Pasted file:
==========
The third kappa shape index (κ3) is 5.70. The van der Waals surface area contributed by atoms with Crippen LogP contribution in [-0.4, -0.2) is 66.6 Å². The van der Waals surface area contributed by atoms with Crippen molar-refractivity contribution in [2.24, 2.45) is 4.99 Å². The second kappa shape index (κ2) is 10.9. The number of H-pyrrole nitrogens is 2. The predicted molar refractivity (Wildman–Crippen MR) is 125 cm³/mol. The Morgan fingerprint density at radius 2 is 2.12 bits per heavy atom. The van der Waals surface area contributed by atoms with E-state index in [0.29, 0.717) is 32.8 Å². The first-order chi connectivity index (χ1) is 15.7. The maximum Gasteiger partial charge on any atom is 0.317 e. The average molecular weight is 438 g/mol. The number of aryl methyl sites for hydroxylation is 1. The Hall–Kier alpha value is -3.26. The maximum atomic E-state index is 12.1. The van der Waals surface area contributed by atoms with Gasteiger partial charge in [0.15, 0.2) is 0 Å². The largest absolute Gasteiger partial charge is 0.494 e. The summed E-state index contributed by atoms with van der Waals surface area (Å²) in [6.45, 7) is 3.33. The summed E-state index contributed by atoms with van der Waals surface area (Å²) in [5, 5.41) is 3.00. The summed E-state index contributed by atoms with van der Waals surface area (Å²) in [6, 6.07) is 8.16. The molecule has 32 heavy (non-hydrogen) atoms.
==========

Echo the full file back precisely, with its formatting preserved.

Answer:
The third kappa shape index (κ3) is 5.70. The van der Waals surface area contributed by atoms with Crippen LogP contribution in [-0.4, -0.2) is 66.6 Å². The van der Waals surface area contributed by atoms with Crippen molar-refractivity contribution in [2.24, 2.45) is 4.99 Å². The second kappa shape index (κ2) is 10.9. The number of H-pyrrole nitrogens is 2. The predicted molar refractivity (Wildman–Crippen MR) is 125 cm³/mol. The Morgan fingerprint density at radius 2 is 2.12 bits per heavy atom. The van der Waals surface area contributed by atoms with E-state index in [0.29, 0.717) is 32.8 Å². The first-order chi connectivity index (χ1) is 15.7. The maximum Gasteiger partial charge on any atom is 0.317 e. The average molecular weight is 438 g/mol. The number of aryl methyl sites for hydroxylation is 1. The Hall–Kier alpha value is -3.26. The maximum atomic E-state index is 12.1. The van der Waals surface area contributed by atoms with Gasteiger partial charge in [0.15, 0.2) is 0 Å². The largest absolute Gasteiger partial charge is 0.494 e. The summed E-state index contributed by atoms with van der Waals surface area (Å²) in [6.45, 7) is 3.33. The summed E-state index contributed by atoms with van der Waals surface area (Å²) in [5, 5.41) is 3.00. The summed E-state index contributed by atoms with van der Waals surface area (Å²) in [6, 6.07) is 8.16. The molecule has 32 heavy (non-hydrogen) atoms.